It probably comes as no surprise that L.D. named Al one of his three team captains. He’s a mature guy with some natural leadership qualities, won two championships at Florida and already started down that path when he called out teammates for poor effort during the Orlando series.
J.J. is an obvious choice, too. He’s Atlanta’s Alpha Dog, the leading scorer, a four-time All-Star and the team’s highest-paid player.
But Josh Smith?
The erratic, emotional forward prone to demonstrative outbursts when things don’t go his way? The first Hawks player who came to mind when you heard about the league instructing officials to crack down on expressions of displeasure? The player who sometimes gives up on plays when he’s frustrated by officials?
Josh Smith as captain?
“That was something that was concern of mine, as well, then I was thinking about it,” L.D. said. “I had a conversation with him about that. He told me, ‘Look, Coach, I spent time this summer talking to myself about that. I know I have to do a better job in that.’
“I’m hoping that with this responsibility that he will look at things a little differently. It puts him in a different light. Some of those behaviors that he has had on the floor, you just can’t do that anymore. I am hoping that giving him more of a responsibility will steer his thinking in a whole different direction.”
If you are looking for some early specifics about the difference in approach between L.D. and Woody, this is a big one.
In my time on the beat, Woody never publicly rebuked Smoove for his outbursts. His style was to instead handle such matters internally during film sessions and in private talks. When public criticism of Josh reached a pitch after Hubie Brown’s comments about Josh during the Orlando series, Woody vehemently defended Josh.
By naming Josh captain and saying he needs to change his on-court demeanor, L.D. is putting very public expectations on him. Smoove said he’s ready for the responsibility.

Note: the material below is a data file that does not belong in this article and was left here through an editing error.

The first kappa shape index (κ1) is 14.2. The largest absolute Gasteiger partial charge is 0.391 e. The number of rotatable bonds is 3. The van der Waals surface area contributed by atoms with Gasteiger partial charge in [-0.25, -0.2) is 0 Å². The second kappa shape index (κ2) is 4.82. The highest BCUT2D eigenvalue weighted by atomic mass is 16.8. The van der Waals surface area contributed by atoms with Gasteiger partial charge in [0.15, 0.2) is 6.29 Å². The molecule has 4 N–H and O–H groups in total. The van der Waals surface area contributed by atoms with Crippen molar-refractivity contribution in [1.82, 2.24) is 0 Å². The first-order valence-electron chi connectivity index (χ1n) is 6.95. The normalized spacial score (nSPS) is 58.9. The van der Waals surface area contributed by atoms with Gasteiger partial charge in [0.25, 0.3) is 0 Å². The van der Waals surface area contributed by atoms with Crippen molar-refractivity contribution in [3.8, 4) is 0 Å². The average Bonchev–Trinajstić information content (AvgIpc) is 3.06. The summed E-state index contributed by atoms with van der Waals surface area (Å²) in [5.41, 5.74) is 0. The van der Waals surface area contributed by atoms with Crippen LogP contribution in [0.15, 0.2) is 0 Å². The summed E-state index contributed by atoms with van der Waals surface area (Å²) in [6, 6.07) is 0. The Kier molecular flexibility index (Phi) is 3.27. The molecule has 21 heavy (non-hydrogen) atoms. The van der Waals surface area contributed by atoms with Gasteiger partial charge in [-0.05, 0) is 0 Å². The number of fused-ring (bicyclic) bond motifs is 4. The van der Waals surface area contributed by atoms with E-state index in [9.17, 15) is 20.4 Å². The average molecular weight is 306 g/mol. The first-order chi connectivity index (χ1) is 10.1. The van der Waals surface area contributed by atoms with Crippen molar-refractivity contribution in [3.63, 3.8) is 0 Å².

“I have to take a different approach to this season,” he said. “I definitely have to carry myself in a whole different fashion because when you are captain you have to be more of a leader. I have to lead by example.
“I am an emotional player, obviously. Everybody knows that. But [I] just kind of have to hold my emotions together and just play basketball and stay positive throughout the game, no matter what happens.”
J.J. and Bibby were the team captains last season. Al was just in his third season and Josh still had some maturing to do.
“I think it’s time, both he and Al,” L.D. said. “They have been in this thing long enough. Certainly they have shown areas of growth in that [leadership] department. I just think it’s time for both of them to take a step. I am going to expect some certain things from them being the leaders.
“Along with being captains comes responsibility. Their teammates look at them in a different light, the public looks at them in a different light with those titles. You have got to live up to those titles.”
Smoove certainly has the basketball credentials to be captain. He’s pretty outspoken, too, unafraid to voice his opinion. Shoot, he’s been around longer than any Hawks player so he can stake a legitimate claim to this team.
And it’s not that he’s shown no leadership ability at all. He might have been the most frustrated player when the Hawks bogged down in isolations last season, and I still vividly remember him imploring his teammates to share the ball during that stirring W at Utah.
Smoove won’t be 25 until Dec. 5, but he’s much older in NBA years. He’s a grizzled vet, an established guy in the league. Now he’s a team captain.
“This is my seventh year, man,” he said. “I’ve been through the ups and downs. I have experienced it all. I just want to get deep in the playoffs so I can say I’ve experienced that [too].”
L.D. is counting on Smoove to help lead the way.